Crossing the Line – FreaksPosted: May 22, 2008
A second column without any sex, rape, or murder! Freaks is a 1932 classic by Tod Browning, and features a collection of real freak show members. Let’s have some fun at the expense of the handicapped shall we?
Tagline: Can a full grown woman truly love a MIDGET ?
Interesting Fact: F.Scott Fitzgerald was a member of the MGM writing department at the time the movie was in production. He never felt quite at home with all the movie stars and powerful moguls, and so he often dined in the commissary at the table of the sideshow attractions (freaks) during his lunch hour.
Objectionable material: Evidence against a loving God, A woman with no arms, a man with no legs, a man with no arms and no legs, conjoined twins, a half-man/half-woman, short people, A BIG IMPORTANT MORAL MESSAGE, bearded lady baby, microcephalics, a bird man (or woman?), Man’s Inhumanity to Man, Germans
Disturbing Quote: “We accept you, one of us! Gooble Gobble!”
Psycholarry: There’s so much that Freaks could have been. Stanley Kubrick behind the helm of this movie would have created the creepiest movie known to man. George Lucas would have found a way to fit more midgets into a film with a German midget couple as the main characters. David Lynch would have the midgets talk backwards and dance with cheerleaders. Bob Villa would have built everyone a house. Unfortunately, “Freaks” was made in the only time it could have been made. As far as I know freak shows no longer exist, and if they did the public would never accept the kind of exploitation required from the film. Make up and special effects would not have the same effect as seeing a real life microcephalic running around. Freaky (ha!) bastards.
The film is short and the director really does very little to actually emphasize what’s going on and how strange this world is, despite how almost normal everyone is. I can’t think of any film that has made drinking wine and lighting cigarettes look like part of a fever dream. Despite the shortfalls that one would expect of extremely early film and untrained actors, the film is creepy. If you can sit and watch a legless man crawl towards you with a knife in his teeth and not make some skid marks in your pants then you are some sort of steel hearted bastard.
Minus the deleted scenes showing the mutilation of Cleopatra and castration of the strong man, very little happens to actively terrify you, and in fact this is the tamest movie we’ve viewed so far, but you can’t beat it for creating a sense that everything you’ve ever known about the world is horribly wrong.
Screaming Girl: Freaks is the heartwarming love story that takes a very dark turn for the worst. It’s the age old story of a man who falls in love with a woman who is beyond his reach only to ignore the woman who actually loves him. Except replace the man with a German midget (are we allowed to call them midgets?) the woman who actually loves him can also be replaced with a German midget and the “other woman” can be replaced with a gold digging, über bitch trapeze/tightrope/horse rider/whatever her role in the circus. Oh and über bitch is collaborating with the strong man who has serious issues (compensating maybe?).
The side stories include a love affair with conjoined twins, a clown and his girlfriend who seem to be a foil to über bitch and strong man, and a revolving door of circus folk including a man missing both arms and both legs who is really good at lighting his own cigarette. I have both arms and legs and have almost set my hair on fire a handful of times. Needless to say, über bitch gets her comeuppance at the end of the movie.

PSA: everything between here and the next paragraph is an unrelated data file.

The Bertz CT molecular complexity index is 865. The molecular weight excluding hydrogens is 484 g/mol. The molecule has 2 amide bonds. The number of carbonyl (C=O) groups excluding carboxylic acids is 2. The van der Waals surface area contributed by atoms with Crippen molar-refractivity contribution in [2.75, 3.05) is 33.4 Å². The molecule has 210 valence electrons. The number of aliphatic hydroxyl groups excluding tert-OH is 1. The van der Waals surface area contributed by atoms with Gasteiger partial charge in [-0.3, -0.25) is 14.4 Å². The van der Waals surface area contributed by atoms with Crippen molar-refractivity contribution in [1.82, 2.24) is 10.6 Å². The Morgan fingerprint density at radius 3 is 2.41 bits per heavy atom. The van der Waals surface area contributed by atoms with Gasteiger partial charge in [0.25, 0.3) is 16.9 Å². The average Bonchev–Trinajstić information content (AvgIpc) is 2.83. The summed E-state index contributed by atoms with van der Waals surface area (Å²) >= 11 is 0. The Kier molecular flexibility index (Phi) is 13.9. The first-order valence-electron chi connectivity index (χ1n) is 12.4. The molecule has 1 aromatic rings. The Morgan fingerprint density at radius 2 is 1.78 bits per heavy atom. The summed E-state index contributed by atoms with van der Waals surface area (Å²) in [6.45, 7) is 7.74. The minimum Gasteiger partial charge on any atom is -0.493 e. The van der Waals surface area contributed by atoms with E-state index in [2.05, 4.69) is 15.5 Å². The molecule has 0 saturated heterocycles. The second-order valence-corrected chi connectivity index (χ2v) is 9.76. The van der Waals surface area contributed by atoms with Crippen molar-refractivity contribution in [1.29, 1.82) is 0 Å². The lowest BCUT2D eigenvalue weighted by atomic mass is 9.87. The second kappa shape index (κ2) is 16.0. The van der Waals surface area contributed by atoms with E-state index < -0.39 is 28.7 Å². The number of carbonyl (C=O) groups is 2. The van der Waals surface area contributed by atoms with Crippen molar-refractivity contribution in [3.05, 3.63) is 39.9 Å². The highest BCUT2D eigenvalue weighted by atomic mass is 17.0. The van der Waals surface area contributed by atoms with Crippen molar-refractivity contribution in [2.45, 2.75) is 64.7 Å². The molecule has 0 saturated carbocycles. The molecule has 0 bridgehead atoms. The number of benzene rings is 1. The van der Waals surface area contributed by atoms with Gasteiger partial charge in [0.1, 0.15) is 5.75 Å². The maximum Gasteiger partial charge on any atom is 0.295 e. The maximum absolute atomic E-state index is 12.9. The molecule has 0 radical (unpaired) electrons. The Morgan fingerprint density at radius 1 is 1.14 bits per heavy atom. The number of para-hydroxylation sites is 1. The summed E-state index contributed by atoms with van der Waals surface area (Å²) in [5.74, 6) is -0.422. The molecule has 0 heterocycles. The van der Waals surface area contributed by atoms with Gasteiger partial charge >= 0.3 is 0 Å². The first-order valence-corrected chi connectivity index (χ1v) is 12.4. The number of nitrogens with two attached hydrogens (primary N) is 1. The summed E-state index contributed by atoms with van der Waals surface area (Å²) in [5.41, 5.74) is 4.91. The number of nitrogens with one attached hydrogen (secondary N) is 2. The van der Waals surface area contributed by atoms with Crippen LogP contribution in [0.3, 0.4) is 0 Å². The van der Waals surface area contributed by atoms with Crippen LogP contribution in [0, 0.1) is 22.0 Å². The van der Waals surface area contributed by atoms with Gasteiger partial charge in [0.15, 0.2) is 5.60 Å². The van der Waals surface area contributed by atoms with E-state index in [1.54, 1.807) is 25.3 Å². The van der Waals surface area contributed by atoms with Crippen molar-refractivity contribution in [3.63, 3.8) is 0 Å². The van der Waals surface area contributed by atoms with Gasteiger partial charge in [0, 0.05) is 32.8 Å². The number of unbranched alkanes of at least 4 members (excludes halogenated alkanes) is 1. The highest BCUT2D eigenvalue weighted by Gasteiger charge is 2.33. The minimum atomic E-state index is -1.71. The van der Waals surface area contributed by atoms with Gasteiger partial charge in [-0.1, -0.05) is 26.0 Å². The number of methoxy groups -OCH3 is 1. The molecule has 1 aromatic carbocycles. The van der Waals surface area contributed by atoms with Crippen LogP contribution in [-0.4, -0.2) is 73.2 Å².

Aside from the fact that the movie was made in the early days of film and lacks the luster and sound quality of modern films I really liked it. The movie raises the question: “Who are the real freaks?” Plus no one got raped!
Gooble Gobble Gooble Gobble.
MBRFT: Clocking in at a little over an hour, “Freaks” fulfills every expectation I had after hearing the title. We get to see real live people afflicted with obscure carnival-friendly disabilities! And we also learn a valuable lesson about how the normies who try to take advantage of them are the real “freaks.” Arguably, the normies who made the movie also exploit them by dressing many of them in drag and letting us gawk at them from the safety of our living rooms (or cramped movie house for those who saw it when it was released 75 years ago). If the director had just used makeup effects to simulate freaks, then this thing would probably be long forgotten.
It’s a pretty standard moral tale with a sparse plot and a glimpse inside a lovable but viciously protective band of carnies. There are some very entertaining b-stories to pad out the narrative. At times, it felt like a carnie Melrose Place with Siamese* twin hook-ups and bearded lady pregnancies. They easily could have flushed this out to a highly entertaining and immoral prime time series. Political correctness aside, the film does break ground by giving a little person a leading role and treating it’s titular characters with some degree of respect for a film from 1932 (especially when they crawl through the mud to hunt a woman down and chicken-ize her). In some ways, “Freaks” paved the way for Corky on “Life Goes On.” And isn’t that what’s really important? I love that kid.
*I know we’re supposed to call them conjoined twins but they’ll always be Siamese to me*
Next week we get back on the murder and rape tract with Peckinpah’s “Straw Dogs”! I prefer to call it Dustin Hoffman’s Terrible, Horrible, No Good, Very Bad Day.